For many centuries, mankind has wondered what could be found beyond the Earth's atmosphere. Some thought the Earth was enclosed inside a glass ball, and that if a person could climb high enough they could touch the glass. Others told stories of the gods and spirits that lived in the sky.
Today we no longer wonder as much! We have developed the technology to leave Earth. NASA's Shuttle Program is one of the most exciting advancements in the world, and will, along with other programs worldwide, lead to the exploration of new worlds and star systems.
The Space Shuttle
The Space Shuttle is an ingenious cross between an airplane and a rocket. NASA has been using the Space Shuttle for many years, completing its first mission in April 1981 and making several successive flights. The Space Shuttle was followed by the Challenger, which made its first mission in April 1983. Since then, there have been many successful shuttles.
The purpose of the Space shuttle is for scientific purposes. Piloted by astronauts, the work done in space leads to many scientific innovations. Through this research, scientists learn many different things, such as the effects of weightlessness on humans, how to make better equipment, and how to develop invaluable medical technologies. They also learn how to set the stage for future outer space exploration and processes, such as terraforming.
Solid Rocket Boosters (SRBs)
The space shuttle has two SRBs that provide most of the main force or thrust needed to lift the space shuttle off the launch pad. In addition, the SRBs support the entire weight of the space shuttle orbiter and fuel tank on the launch pad. Once SRBs are ignited, they cannot be shut down. Therefore, they are the last component to light at launch.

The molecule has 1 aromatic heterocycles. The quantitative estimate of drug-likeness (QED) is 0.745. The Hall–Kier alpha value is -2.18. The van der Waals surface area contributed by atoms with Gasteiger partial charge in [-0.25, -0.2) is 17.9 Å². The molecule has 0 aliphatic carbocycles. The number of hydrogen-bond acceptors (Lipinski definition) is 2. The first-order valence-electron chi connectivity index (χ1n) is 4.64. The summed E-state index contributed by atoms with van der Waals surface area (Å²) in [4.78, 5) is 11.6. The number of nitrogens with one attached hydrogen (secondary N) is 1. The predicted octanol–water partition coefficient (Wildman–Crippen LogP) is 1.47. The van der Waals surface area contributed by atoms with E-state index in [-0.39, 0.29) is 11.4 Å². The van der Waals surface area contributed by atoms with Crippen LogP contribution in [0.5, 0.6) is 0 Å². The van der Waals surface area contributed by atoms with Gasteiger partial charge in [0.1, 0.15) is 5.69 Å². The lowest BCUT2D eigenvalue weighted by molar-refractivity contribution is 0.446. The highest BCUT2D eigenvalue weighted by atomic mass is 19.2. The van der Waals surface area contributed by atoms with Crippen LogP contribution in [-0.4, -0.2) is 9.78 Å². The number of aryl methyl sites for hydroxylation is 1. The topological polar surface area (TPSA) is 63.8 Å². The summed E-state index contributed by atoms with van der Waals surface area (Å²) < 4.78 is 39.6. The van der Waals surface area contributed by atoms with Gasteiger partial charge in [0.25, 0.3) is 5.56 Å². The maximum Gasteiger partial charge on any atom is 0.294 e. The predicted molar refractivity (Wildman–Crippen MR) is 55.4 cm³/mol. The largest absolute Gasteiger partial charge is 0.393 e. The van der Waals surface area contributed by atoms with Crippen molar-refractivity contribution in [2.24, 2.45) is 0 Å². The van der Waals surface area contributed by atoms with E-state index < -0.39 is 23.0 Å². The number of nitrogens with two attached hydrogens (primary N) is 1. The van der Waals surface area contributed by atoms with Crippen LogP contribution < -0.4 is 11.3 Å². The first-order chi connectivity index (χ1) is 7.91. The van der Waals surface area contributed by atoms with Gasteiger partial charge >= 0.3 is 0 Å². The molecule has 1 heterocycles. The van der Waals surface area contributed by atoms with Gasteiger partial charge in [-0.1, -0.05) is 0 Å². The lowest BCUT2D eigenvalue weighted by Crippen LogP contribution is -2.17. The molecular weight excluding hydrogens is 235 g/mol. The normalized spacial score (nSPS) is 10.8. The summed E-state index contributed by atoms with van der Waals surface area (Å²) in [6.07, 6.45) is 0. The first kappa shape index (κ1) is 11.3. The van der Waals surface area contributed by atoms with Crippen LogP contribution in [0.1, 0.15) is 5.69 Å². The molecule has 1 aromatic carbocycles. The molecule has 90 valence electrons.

External Fuel Tank (ET)
This is a huge component of the space shuttle. The fuel for the main engines is stored here. The ET is 48 m long and has a diameter of 8.4 m and can hold 2 million litres of fuel! The ET is made of aluminum. It has two separate tanks inside; the forward tank for oxygen and the aft tank for hydrogen. Each tank has baffles to dampen the motion of fluid inside.
Once in space, the shuttle orbiter is your home for seven to 14 days. The orbiter can be oriented so that the doors face toward the Earth or away from the Earth, depending upon the mission objectives. In fact, the orientation can be changed throughout the mission. One of the first things that the commander will do is to open the doors to cool the orbiter.
The Columbia Tragedy
On Feb. 1, 2003, the space shuttle Columbia broke up as it returned to Earth, killing the seven astronauts on board. NASA suspended space shuttle flights for more than two years as it investigated the disaster.
An investigation board determined that a large piece of foam fell from the shuttle's external tank and fatally breached the spacecraft wing. This problem with foam had been known for years, and NASA came under intense scrutiny in Congress and in the media for allowing the situation to continue.
Did you Know?
Today only astronauts can visit Outer Space. This is because a space shuttle mission is very expensive. However NASA is developing new space crafts that will eventually replace the Space Shuttle. These space craft will make it several times cheaper to fly a space mission, and may eventually allow everyone to take a vacation in space.
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